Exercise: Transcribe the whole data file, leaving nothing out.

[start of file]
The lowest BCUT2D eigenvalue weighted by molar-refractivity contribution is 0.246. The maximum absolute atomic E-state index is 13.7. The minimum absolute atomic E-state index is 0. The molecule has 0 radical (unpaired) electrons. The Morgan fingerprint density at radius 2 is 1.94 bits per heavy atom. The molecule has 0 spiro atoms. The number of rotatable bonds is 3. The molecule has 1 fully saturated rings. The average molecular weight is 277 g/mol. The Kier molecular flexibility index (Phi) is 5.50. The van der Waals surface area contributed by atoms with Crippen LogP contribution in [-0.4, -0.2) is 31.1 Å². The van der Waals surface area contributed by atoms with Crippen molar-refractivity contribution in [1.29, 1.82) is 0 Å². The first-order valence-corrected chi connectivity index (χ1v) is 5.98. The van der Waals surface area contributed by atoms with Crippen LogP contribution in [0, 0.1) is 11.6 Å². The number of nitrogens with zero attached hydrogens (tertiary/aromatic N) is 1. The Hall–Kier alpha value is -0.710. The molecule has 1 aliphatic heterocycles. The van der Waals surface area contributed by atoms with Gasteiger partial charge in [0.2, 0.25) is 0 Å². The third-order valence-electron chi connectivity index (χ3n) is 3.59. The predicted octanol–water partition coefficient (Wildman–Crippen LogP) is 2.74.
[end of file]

The lowest BCUT2D eigenvalue weighted by molar-refractivity contribution is 0.246. The maximum absolute atomic E-state index is 13.7. The minimum absolute atomic E-state index is 0. The molecule has 0 radical (unpaired) electrons. The Morgan fingerprint density at radius 2 is 1.94 bits per heavy atom. The molecule has 0 spiro atoms. The number of rotatable bonds is 3. The molecule has 1 fully saturated rings. The average molecular weight is 277 g/mol. The Kier molecular flexibility index (Phi) is 5.50. The van der Waals surface area contributed by atoms with Crippen LogP contribution in [-0.4, -0.2) is 31.1 Å². The van der Waals surface area contributed by atoms with Crippen molar-refractivity contribution in [1.29, 1.82) is 0 Å². The first-order valence-corrected chi connectivity index (χ1v) is 5.98. The van der Waals surface area contributed by atoms with Crippen LogP contribution in [0, 0.1) is 11.6 Å². The number of nitrogens with zero attached hydrogens (tertiary/aromatic N) is 1. The Hall–Kier alpha value is -0.710. The molecule has 1 aliphatic heterocycles. The van der Waals surface area contributed by atoms with Gasteiger partial charge in [0.2, 0.25) is 0 Å². The third-order valence-electron chi connectivity index (χ3n) is 3.59. The predicted octanol–water partition coefficient (Wildman–Crippen LogP) is 2.74.